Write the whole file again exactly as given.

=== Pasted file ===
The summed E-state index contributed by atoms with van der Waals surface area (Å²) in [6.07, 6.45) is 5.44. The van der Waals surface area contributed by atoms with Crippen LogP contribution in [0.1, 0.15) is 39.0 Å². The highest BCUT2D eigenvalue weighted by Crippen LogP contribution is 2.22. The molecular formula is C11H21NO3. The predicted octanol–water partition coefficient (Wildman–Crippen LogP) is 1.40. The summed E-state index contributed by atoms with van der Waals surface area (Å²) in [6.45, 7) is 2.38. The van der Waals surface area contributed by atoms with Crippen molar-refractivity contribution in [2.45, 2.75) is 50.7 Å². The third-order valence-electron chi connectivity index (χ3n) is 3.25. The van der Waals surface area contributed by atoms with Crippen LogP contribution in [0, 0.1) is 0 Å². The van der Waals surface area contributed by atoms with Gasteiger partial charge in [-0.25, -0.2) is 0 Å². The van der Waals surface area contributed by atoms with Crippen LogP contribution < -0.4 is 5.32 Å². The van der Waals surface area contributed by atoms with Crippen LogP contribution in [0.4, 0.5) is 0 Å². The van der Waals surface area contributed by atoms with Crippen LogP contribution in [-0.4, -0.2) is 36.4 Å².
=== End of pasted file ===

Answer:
The summed E-state index contributed by atoms with van der Waals surface area (Å²) in [6.07, 6.45) is 5.44. The van der Waals surface area contributed by atoms with Crippen LogP contribution in [0.1, 0.15) is 39.0 Å². The highest BCUT2D eigenvalue weighted by Crippen LogP contribution is 2.22. The molecular formula is C11H21NO3. The predicted octanol–water partition coefficient (Wildman–Crippen LogP) is 1.40. The summed E-state index contributed by atoms with van der Waals surface area (Å²) in [6.45, 7) is 2.38. The van der Waals surface area contributed by atoms with Crippen molar-refractivity contribution in [2.45, 2.75) is 50.7 Å². The third-order valence-electron chi connectivity index (χ3n) is 3.25. The van der Waals surface area contributed by atoms with Crippen LogP contribution in [0, 0.1) is 0 Å². The van der Waals surface area contributed by atoms with Gasteiger partial charge in [-0.25, -0.2) is 0 Å². The van der Waals surface area contributed by atoms with Crippen LogP contribution < -0.4 is 5.32 Å². The van der Waals surface area contributed by atoms with Crippen LogP contribution in [0.4, 0.5) is 0 Å². The van der Waals surface area contributed by atoms with Crippen LogP contribution in [-0.4, -0.2) is 36.4 Å².